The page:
Fiona MacGillivray, owner of the Savoy Saloon and Dance Hall, the finest establishment in London, England, transported all the way to Dawson, and heroine of the Klondike Gold Rush series by Vicki Delany.
GOLD MOUNTAIN coming April 2012.
I wonder what it would be like to have a quiet life. Unlikely I will ever know. Everywhere I go trouble seems to follow - the murder of my parents, living with Gypsies, begging for pennies in the filthy streets of Seven Dials, then life as a proper lady with a cut-glass accent and nimble fingers. It was the latter that got me into some difficulty and I had to make haste and leave England for more hospitable shores. I spent four productive years in Toronto, before I was confronted by a butler in his night-wear while ransacking the bedroom of my erstwhile suitor Mr. Jonathan McNalley (more to the point, perhaps, the boudoir of his wife and that of his mother, the real power in the family).
I had no choice but to flee Toronto as fast as possible, after stopping to collect my eleven-year-old son, Angus, and a valise kept eternally prepared to enable a quick getaway. Angus and I leapt aboard the first train pulling out of the station. We arrived in Vancouver in July of 1897, to find everyone on the streets obsessed with talk of GOLD! Gold found in the Klondike! (Wherever that might be.)
Deciding it would be nice to make my living legally for a change, I decided to head north, Klondike Ho! Not that I had any intention of prospecting. Certainly not. Quite dirty, I’m told.
I thought of opening a theatre perhaps, in this place called Skagway in Alaska. I would employ dancers and actresses to provide respectable entertainment for men far from home.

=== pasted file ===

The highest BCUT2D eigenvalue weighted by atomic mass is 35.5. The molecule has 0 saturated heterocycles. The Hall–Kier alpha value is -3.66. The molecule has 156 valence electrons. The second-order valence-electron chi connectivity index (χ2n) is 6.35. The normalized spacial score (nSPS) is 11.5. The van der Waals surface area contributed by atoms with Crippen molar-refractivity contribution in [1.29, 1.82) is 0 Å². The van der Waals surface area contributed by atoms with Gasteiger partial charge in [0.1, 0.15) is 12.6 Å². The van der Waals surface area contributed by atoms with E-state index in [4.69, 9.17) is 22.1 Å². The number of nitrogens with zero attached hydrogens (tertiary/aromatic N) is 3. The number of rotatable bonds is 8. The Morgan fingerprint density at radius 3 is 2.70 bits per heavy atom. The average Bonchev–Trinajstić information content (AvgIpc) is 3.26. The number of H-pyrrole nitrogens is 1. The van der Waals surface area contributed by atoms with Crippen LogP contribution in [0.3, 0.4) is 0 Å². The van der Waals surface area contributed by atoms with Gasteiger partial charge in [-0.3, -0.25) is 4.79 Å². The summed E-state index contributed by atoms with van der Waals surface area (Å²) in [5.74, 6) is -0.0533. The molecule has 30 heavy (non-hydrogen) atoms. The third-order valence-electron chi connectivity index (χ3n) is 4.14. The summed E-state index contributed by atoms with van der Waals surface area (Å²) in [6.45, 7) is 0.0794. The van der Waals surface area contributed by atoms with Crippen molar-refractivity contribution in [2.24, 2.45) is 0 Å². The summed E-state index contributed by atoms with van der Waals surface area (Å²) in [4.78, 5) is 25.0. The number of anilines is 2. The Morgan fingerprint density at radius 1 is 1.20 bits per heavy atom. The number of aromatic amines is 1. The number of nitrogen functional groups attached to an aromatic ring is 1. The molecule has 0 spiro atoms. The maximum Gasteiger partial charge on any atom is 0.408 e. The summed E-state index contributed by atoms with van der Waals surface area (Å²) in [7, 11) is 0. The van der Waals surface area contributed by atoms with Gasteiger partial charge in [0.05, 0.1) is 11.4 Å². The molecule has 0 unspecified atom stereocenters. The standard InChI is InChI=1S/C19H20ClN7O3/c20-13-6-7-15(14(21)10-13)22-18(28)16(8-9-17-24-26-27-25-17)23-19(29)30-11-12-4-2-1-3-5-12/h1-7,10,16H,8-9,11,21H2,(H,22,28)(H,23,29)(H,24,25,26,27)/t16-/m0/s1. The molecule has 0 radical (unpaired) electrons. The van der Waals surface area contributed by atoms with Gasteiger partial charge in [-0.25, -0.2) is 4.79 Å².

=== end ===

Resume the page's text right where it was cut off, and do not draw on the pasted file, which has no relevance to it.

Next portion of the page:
I did not last long in Skagway. It seems the town is run by an unscrupulous gentleman by the name of William Randolph Smith, whom they call for some uncivilized reason, Soapy. Soapy decided he would control my theatre and we would extend the duties of our actresses to include private performances.
I bid Skagway a not very fond farewell, hired Indian packers at Angus’s suggestion, hitched up my skirts, relaxed the stays on my corset fractionally, and we set off over the Chilkoot Trail.
That was an experience I hope never to repeat.
It’s been a busy year here in Dawson, setting up the Savoy, becoming the most profitable dance hall in town, trying to keep an eye on Angus while I work around the clock, making the acquaintance of the handsome Corporal Richard Sterling of the North-West Mounted Police . Then there was that murder, where the scoundrel had the audacity to die on my center stage. And the dancer who got thoughtlessly got herself killed immediately following my dismissal of her, so everyone thought I had something to do with it.
Now, it would appear as though I’ve been followed to Dawson by Soapy’s henchman, Mr. Paul Sheridan, who declared his intention to marry me the day we met. Mr. Sheridan is whispering something about having a map that shows the way to a mountain of gold, a valley as warm as California. He wants me to come with him. He seems not to believe me when I said I have no intention of accompanying him.
Vicki Delany has been uncommonly intrusive into my affairs, with the help of Angus I am sure (the boy has can’t decide if he wants to be a writer or a Mountie), and she has written about my adventures in Gold Digger and Gold Fever, both published by Dundurn Press. As soon as I settle this business with the odious Mr. Sheridan, I’m sure she will write about that as well. Probably call the book Gold Mountain or some such dramatic foolishness.
“It’s a crime not to read Delany,” so says the London Free Press. Vicki Delany is one of Canada’s most varied and prolific crime writers. Her popular Constable Molly Smith series (including In the Shadow of the Glacier and Among the Departed) have been optioned for TV by Brightlight Pictures. She writes standalone novels of modern gothic suspense such as Burden of Memory and More than Sorrow (Sept 2012, Poisoned Pen Press), as well as a light-hearted historical series, (Gold Digger, Gold Fever), set in the raucous heyday of the Klondike Gold Rush. She is also the author of a novel for reluctant readers, titled A Winter Kill (Rapid Reads).
Visit Vicki at www.vickidelany.com , www.facebook.com/vicki.delany, and twitter: @vickidelany. She blogs about the writing life at One Woman Crime Wave (http://klondikeandtrafalgar.blogspot.com)